Darvish values attention from major leagues

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Associated Press

Posted on June 9, 2010 at 3:07 AM

YOKOHAMA, Japan (AP) — Now that speculation about Yu Darvish moving to a major league team is starting to intensify, the Nippon Ham Fighters pitcher is becoming slightly less reluctant to talk about a future outside of Japan.

The New York Yankees, New York Mets and Detroit Tigers are among several major league teams that have been scouting the talented right-hander for years. But the attention has increased recently amid speculation that the Ham Fighters may make him available through the posting system at the end of this season.

"Good attention is never a bad thing by any means. I am aware of the attention (from major league teams) by what I see in the newspapers," Darvish said in an interview with The Associated Press. "All I can do at this point is pitch to the best of my ability so I can live up to the expectations of the fans and anyone else."

The 23-year-old Darvish, whose mother is Japanese and father is Iranian, wouldn't be eligible to sign with a major league team as a free agent until after the 2013 season.

"Right now, I'm just focused on helping my team win this season," said Darvish. "Once the season is over, I'll consider my future."

But the Fighters could get a quick infusion of cash by posting Darvish after the 2010 season. Under the same system, the Seibu Lions received $51 million from the Boston Red Sox in 2006 just for the right to negotiate with Daisuke Matsuzaka.

Many sports teams in Japan have been feeling the pinch of the economic downturn, and the Fighters are no different. In a move seen by many as cost-cutting, Nippon Ham is the only team in Japan without foreign position players this year — although it does have three foreign pitchers.

Darvish has never outwardly expressed much interest in playing in the majors, saying he is perfectly happy in Japan. But his experiences at the 2009 World Baseball Classic, where he got to know major leaguers Ichiro Suzuki and Matsuzaka, could have changed his thinking.

"It was a great experience for me," said Darvish, who helped Japan to its second straight WBC title. "I got to know both players and it was a great environment in which to play baseball."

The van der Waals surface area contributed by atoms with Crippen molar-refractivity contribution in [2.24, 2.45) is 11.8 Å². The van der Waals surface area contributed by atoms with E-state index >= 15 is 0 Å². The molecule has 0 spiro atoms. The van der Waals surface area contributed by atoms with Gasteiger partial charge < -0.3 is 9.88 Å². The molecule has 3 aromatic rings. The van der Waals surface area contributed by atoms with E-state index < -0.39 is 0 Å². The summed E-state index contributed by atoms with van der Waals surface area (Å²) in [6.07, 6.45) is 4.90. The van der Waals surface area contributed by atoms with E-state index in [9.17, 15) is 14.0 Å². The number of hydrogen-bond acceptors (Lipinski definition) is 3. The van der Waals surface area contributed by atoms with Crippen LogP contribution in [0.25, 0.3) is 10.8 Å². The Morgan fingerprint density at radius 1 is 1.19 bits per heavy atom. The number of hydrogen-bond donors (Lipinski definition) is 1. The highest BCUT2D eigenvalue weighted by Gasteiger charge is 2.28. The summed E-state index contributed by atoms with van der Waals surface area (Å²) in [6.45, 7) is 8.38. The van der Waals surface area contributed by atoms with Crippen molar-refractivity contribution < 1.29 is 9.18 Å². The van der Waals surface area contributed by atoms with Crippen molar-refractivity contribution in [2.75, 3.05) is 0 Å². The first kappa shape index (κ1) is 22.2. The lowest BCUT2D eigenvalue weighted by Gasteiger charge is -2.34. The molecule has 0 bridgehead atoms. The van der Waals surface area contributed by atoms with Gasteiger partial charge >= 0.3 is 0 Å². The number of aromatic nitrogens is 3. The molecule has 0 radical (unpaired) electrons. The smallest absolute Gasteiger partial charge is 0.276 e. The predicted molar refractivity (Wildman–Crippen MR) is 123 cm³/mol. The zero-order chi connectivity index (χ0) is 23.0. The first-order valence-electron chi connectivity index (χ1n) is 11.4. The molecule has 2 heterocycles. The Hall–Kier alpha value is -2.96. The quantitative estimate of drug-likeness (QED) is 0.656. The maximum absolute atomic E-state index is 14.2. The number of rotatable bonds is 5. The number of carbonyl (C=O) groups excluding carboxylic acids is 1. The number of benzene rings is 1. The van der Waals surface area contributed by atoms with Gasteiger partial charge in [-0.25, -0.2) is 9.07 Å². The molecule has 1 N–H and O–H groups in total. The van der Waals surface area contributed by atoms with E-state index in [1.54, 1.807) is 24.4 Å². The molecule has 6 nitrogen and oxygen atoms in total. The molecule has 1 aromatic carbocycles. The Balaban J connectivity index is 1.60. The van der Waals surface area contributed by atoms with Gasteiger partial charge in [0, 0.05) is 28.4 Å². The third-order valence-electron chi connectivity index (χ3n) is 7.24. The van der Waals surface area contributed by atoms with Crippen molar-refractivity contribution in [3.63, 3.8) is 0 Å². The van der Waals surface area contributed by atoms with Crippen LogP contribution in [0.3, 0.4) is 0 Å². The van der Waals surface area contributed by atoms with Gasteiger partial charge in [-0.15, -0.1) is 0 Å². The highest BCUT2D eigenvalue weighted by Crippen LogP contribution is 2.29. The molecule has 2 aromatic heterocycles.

Then there are the injury concerns. Darvish has had back problems in the past and sat out Saturday's game against the Yomiuri Giants with a sore right knee.

He says the knee is fine and he'll make his next regular start as scheduled, but if he waits three more years to go to Major League Baseball, his best years could be behind him.

The 6-foot-5 (1.96-meter) Darvish is younger than Matsuzaka, has better control and with seven effective pitches, including a new two-seam fastball introduced this season, it's expected he would make a top-of-the-rotation major league starter.

He opened this season by becoming only the third pitcher in his league to strike out 10 or more batters in five consecutive games.

Suffering from a lack of run support from the last-place Fighters, he is 4-4 but has 95 strikeouts and a league-leading 1.67 ERA from 11 games this season.

His best season so far was 2007 when he went 15-5 with 210 strikeouts and a 1.82 ERA in 26 games.

One concern for major league teams is his pitch count. Darvish has surpassed 140 pitches in five of his 11 starts this season including a season-high of 156 on May 8. Numbers like that would be unthinkable in the major leagues where pitch counts of 100 are strictly adhered to.

"The pitch count is a bit of a concern," Darvish said. "But up until this season, I wasn't a high pitch count pitcher by Japanese standards, so I try not to worry about it too much."

Former Cleveland Indians outfielder Alex Ramirez, a two-time Central League most valuable player with the Yomiuri Giants, thinks Darvish will have no trouble making the transition to the majors if he chooses to go.

"If Matsuzaka can get 18 wins in the States like he did a couple of years ago, I think this guy can do better," Ramirez said. "Matsuzaka is a great pitcher and he's got good stuff, but this guy throws harder and has better control."

Darvish's mother, Ikuyo, met his father, Farzad, at Eckerd College in Florida, where Farzad played football (soccer).

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